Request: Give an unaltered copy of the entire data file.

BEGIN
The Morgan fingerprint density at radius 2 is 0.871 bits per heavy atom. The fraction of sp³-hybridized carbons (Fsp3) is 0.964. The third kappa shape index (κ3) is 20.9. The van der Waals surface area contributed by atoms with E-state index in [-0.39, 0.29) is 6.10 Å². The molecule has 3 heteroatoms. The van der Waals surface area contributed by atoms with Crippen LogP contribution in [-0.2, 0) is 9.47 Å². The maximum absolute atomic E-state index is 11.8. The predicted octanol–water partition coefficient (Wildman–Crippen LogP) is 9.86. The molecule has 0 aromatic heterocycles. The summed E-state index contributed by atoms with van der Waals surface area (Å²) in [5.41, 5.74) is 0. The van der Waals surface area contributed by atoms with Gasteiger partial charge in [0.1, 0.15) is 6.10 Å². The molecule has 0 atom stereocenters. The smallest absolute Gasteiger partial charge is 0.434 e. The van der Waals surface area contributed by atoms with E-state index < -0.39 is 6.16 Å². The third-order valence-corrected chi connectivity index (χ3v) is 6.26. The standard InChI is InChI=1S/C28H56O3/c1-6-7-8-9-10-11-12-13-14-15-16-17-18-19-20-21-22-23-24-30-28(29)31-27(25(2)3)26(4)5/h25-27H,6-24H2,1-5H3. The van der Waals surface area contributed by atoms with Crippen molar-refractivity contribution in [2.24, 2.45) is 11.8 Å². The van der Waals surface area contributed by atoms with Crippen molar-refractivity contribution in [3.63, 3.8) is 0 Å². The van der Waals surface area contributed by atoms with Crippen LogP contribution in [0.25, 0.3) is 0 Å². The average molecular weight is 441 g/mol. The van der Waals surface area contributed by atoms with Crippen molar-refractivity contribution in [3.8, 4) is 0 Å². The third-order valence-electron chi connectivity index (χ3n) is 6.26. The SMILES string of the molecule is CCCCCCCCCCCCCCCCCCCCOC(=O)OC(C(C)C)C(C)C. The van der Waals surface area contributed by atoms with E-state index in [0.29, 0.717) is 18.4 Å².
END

The Morgan fingerprint density at radius 2 is 0.871 bits per heavy atom. The fraction of sp³-hybridized carbons (Fsp3) is 0.964. The third kappa shape index (κ3) is 20.9. The van der Waals surface area contributed by atoms with E-state index in [-0.39, 0.29) is 6.10 Å². The molecule has 3 heteroatoms. The van der Waals surface area contributed by atoms with Crippen LogP contribution in [-0.2, 0) is 9.47 Å². The maximum absolute atomic E-state index is 11.8. The predicted octanol–water partition coefficient (Wildman–Crippen LogP) is 9.86. The molecule has 0 aromatic heterocycles. The summed E-state index contributed by atoms with van der Waals surface area (Å²) in [5.41, 5.74) is 0. The van der Waals surface area contributed by atoms with Gasteiger partial charge in [0.1, 0.15) is 6.10 Å². The molecule has 0 atom stereocenters. The smallest absolute Gasteiger partial charge is 0.434 e. The van der Waals surface area contributed by atoms with E-state index < -0.39 is 6.16 Å². The third-order valence-corrected chi connectivity index (χ3v) is 6.26. The standard InChI is InChI=1S/C28H56O3/c1-6-7-8-9-10-11-12-13-14-15-16-17-18-19-20-21-22-23-24-30-28(29)31-27(25(2)3)26(4)5/h25-27H,6-24H2,1-5H3. The van der Waals surface area contributed by atoms with Crippen molar-refractivity contribution in [2.24, 2.45) is 11.8 Å². The van der Waals surface area contributed by atoms with Crippen molar-refractivity contribution in [3.63, 3.8) is 0 Å². The van der Waals surface area contributed by atoms with Crippen LogP contribution in [0.25, 0.3) is 0 Å². The average molecular weight is 441 g/mol. The van der Waals surface area contributed by atoms with Crippen molar-refractivity contribution in [3.8, 4) is 0 Å². The third-order valence-electron chi connectivity index (χ3n) is 6.26. The SMILES string of the molecule is CCCCCCCCCCCCCCCCCCCCOC(=O)OC(C(C)C)C(C)C. The van der Waals surface area contributed by atoms with E-state index in [0.29, 0.717) is 18.4 Å².